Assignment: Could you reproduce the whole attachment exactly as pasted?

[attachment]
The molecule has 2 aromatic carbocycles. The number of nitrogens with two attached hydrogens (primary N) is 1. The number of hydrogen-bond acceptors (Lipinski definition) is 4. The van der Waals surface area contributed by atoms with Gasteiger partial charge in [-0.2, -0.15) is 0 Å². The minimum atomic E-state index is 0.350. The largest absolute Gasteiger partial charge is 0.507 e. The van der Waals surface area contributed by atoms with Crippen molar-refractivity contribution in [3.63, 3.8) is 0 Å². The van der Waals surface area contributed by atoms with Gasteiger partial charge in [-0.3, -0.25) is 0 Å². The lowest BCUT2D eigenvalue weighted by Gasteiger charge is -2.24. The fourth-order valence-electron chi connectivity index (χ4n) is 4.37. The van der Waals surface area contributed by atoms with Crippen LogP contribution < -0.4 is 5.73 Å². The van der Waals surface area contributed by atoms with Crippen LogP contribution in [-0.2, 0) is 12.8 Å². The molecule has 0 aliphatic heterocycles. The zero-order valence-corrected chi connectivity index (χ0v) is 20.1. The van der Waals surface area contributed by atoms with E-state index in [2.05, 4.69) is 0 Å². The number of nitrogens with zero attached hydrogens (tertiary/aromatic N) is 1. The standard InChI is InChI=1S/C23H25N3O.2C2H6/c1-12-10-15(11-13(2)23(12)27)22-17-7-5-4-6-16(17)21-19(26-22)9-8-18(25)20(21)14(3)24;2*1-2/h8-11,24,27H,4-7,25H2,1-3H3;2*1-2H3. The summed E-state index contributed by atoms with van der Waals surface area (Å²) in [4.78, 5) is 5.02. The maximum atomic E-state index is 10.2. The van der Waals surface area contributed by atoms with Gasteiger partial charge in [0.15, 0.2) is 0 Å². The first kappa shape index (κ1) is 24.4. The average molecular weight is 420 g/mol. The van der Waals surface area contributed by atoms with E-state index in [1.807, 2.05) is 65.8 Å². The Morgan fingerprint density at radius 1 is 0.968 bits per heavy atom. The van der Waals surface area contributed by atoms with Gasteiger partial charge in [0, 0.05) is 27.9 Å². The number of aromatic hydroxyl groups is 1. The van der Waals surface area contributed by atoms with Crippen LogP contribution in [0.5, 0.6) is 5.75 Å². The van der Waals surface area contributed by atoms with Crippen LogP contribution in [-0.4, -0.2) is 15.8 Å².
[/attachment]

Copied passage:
The molecule has 2 aromatic carbocycles. The number of nitrogens with two attached hydrogens (primary N) is 1. The number of hydrogen-bond acceptors (Lipinski definition) is 4. The van der Waals surface area contributed by atoms with Gasteiger partial charge in [-0.2, -0.15) is 0 Å². The minimum atomic E-state index is 0.350. The largest absolute Gasteiger partial charge is 0.507 e. The van der Waals surface area contributed by atoms with Crippen molar-refractivity contribution in [3.63, 3.8) is 0 Å². The van der Waals surface area contributed by atoms with Gasteiger partial charge in [-0.3, -0.25) is 0 Å². The lowest BCUT2D eigenvalue weighted by Gasteiger charge is -2.24. The fourth-order valence-electron chi connectivity index (χ4n) is 4.37. The van der Waals surface area contributed by atoms with Crippen LogP contribution < -0.4 is 5.73 Å². The van der Waals surface area contributed by atoms with Crippen LogP contribution in [-0.2, 0) is 12.8 Å². The molecule has 0 aliphatic heterocycles. The zero-order valence-corrected chi connectivity index (χ0v) is 20.1. The van der Waals surface area contributed by atoms with E-state index in [2.05, 4.69) is 0 Å². The number of nitrogens with zero attached hydrogens (tertiary/aromatic N) is 1. The standard InChI is InChI=1S/C23H25N3O.2C2H6/c1-12-10-15(11-13(2)23(12)27)22-17-7-5-4-6-16(17)21-19(26-22)9-8-18(25)20(21)14(3)24;2*1-2/h8-11,24,27H,4-7,25H2,1-3H3;2*1-2H3. The summed E-state index contributed by atoms with van der Waals surface area (Å²) in [4.78, 5) is 5.02. The maximum atomic E-state index is 10.2. The van der Waals surface area contributed by atoms with Gasteiger partial charge in [0.15, 0.2) is 0 Å². The first kappa shape index (κ1) is 24.4. The average molecular weight is 420 g/mol. The van der Waals surface area contributed by atoms with E-state index in [1.807, 2.05) is 65.8 Å². The Morgan fingerprint density at radius 1 is 0.968 bits per heavy atom. The van der Waals surface area contributed by atoms with Gasteiger partial charge in [0, 0.05) is 27.9 Å². The number of aromatic hydroxyl groups is 1. The van der Waals surface area contributed by atoms with Crippen LogP contribution in [0.5, 0.6) is 5.75 Å². The van der Waals surface area contributed by atoms with Crippen LogP contribution in [-0.4, -0.2) is 15.8 Å².